Sunday, June 28, 2009

Call and Response, Part II

Today I’m posting my answer to the email I posted yesterday.

Ms. ________:

Unfortunately, as you have found out, the safety net that should exist to help people in your circumstances is full of holes. Although I run Central Dallas CDC, I am no better than third out of a four person staff in my knowledge of the various programs that exist to provide housing for people in circumstances like yours. I will ask the people on my staff with the most knowledge to see if they have any ideas where you may go for help.

Central Dallas CDC owns or manages a little over sixty units of housing and we have another 200 units that will become available in the next few months. Some of our projects have housing units that might be affordable for you, but all of our developments have waiting lists. I will ask that you be put on the waiting lists, as well as _________, unless she prefers not to be placed on the waiting list, but that is unlikely to provide you with any help over the short term.

I will also give you some advice, which you may or may not find helpful. It appears to me that you might advantageously think of your problem in two parts: short term and long term. In the short term I think it would be best if you took the steps necessary to remain in some type of housing, regardless of the cost. In that regard, I do not think you can afford to pay over $400 per month in storage fees. If I were in your shoes, I would remove any item of purely sentimental value from storage and sell, donate or, as a last resort, throw away the remaining items. I do not know what items you have in storage, but it may be that the value of those items, when combined with your savings on storage fees, is sufficient to keep you in housing for at least some time.

If you can find a source to pay a month's rent or so (we don't provide any monetary aid), I also think you should take advantage of that opportunity. It is much harder to become housed than it is to stay housed.

For the longer term, I cannot recommend much beyond what you are doing. If you have not, I would contact the Plano Housing Authority about receiving a Housing Choice Voucher:

Plano Housing Authority

1740 Avenue G
Plano, TX 75074
(972) 423-4928

The waiting list may be long, I know it's impossible in Dallas, but the earlier you are on the list, the better. There are also some funds set aside to prevent homelessness in the American Recovery and Reinvestment Act of 2009 that was signed into law in February by President Obama. Those funds have not yet reached local agencies, but should reach them in the next several months. When those funds become available, then there should be at least a short period of time when housing assistance for people in your situation should be more available. I think that's another reason to remain housed, if you can do so, even if only on a temporary basis. Finally, if any other organizations have waiting lists for housing assistance, I would ask to be placed on those lists. The more possibilities you have open to you, the better the chances that something will turn up.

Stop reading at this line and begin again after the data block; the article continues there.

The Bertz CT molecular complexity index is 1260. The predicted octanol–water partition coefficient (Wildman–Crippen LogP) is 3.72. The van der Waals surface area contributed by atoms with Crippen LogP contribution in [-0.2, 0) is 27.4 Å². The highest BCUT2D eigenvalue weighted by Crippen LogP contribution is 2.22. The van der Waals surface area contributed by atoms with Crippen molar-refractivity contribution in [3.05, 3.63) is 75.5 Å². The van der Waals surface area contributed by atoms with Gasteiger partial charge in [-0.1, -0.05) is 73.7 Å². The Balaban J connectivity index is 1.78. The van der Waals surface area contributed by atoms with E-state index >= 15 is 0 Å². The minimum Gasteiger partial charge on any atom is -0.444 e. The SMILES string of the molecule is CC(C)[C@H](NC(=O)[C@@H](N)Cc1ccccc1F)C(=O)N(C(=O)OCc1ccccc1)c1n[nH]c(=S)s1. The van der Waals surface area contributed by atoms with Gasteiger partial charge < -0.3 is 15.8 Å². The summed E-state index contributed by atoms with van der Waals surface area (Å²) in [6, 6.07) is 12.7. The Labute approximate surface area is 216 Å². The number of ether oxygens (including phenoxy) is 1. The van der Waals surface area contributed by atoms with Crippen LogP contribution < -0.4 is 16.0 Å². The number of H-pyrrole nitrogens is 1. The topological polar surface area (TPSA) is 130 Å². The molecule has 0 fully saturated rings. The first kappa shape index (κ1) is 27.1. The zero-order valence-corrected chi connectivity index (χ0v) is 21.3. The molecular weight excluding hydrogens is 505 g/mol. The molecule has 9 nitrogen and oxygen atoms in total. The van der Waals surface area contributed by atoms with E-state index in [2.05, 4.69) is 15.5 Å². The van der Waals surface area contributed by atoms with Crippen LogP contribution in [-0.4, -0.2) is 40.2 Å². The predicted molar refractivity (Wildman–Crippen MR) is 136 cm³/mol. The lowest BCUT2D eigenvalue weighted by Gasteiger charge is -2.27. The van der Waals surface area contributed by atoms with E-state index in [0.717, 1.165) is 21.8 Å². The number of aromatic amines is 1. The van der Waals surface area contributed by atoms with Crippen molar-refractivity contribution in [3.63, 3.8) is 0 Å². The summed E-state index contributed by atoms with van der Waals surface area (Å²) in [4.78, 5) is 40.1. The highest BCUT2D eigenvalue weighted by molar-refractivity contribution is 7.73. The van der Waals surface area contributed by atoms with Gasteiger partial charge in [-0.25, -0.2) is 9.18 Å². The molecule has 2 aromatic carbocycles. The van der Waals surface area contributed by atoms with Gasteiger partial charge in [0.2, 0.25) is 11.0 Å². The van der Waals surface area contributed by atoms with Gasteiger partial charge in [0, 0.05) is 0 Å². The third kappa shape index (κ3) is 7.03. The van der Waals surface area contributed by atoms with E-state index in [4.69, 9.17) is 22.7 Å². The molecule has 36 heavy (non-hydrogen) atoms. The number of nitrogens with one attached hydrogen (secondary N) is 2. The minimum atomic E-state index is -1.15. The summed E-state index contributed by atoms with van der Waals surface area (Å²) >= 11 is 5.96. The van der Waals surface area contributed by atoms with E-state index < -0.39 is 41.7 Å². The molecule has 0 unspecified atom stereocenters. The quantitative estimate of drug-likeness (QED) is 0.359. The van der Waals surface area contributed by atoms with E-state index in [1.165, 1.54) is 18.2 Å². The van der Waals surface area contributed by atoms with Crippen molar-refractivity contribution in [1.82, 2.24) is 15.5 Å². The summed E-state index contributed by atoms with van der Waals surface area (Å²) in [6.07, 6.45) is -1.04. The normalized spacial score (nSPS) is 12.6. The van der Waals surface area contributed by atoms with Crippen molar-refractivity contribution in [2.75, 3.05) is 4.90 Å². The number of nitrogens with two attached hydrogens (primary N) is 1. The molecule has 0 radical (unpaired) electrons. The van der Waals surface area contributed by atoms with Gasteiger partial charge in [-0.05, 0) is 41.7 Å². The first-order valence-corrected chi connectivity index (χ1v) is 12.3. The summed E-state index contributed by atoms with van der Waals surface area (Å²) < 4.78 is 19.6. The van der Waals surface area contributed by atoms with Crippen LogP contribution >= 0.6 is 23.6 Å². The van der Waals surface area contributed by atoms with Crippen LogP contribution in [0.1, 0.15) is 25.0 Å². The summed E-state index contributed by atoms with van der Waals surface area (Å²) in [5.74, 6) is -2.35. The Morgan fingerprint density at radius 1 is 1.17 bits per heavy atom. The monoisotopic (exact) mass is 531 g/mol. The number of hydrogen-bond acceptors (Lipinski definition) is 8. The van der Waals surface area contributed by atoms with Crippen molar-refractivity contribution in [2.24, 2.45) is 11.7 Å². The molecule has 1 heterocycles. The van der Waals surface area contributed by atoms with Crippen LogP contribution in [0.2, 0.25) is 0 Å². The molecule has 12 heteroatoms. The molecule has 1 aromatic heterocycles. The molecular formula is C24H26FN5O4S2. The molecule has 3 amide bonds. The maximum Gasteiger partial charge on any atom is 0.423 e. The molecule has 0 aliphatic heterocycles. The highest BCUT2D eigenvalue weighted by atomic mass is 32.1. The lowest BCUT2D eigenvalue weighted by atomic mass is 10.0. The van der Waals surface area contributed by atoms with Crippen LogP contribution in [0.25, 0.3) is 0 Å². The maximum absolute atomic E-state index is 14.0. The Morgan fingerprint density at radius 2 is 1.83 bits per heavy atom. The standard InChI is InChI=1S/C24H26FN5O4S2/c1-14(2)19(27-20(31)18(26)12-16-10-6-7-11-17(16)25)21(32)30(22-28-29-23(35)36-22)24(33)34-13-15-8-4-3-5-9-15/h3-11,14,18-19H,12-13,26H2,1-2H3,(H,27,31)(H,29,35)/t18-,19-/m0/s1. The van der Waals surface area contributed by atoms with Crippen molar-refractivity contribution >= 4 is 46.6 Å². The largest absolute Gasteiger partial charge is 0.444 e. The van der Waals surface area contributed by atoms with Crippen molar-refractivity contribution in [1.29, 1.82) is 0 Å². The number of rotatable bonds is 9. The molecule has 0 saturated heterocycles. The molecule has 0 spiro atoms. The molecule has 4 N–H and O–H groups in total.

I also have a request. If I remove the identifying information from your email, may I post it on my blog? Your statement of the problem is elegant, and we are always looking for ways to bring home the problem with housing to people.

Once again, I will have my staff look into what may be possible, and if we have any ideas someone will be in contact with you.

Until then, may God bless and protect you.

John P. Greenan
Executive Director

Central Dallas Community Development Corporation
2814 Main Street, Suite 102
Dallas, Texas 75226-1551

Telephone No.: 214.573.2570
Cellular No.: 214.681.5648
Facsimile No.: 214.573.2575

I haven’t received any response to my email, but I took silence as acquiescence to posting the substance of this email exchange here. Every case is unique, but a number of the issues that this person has are typical. Illness and medical expenses are a common cause of homelessness—while many homeless people have substance abuse problems (but not all), sometimes it is the result, not the cause, of homelessness. Some people that never had substance issues find that once they are homeless, any escape looks good.

People are also amazingly resourceful. Find a roommate, combine resources and stay housed. But people can also be amazingly slow to adjust to changes in there circumstances. Why keep paying storage fees? My guess is that because letting all the items you’ve accumulated during your life go is an admission that you will never again have what you once had. That’s hard for any of us.

No comments:

Post a Comment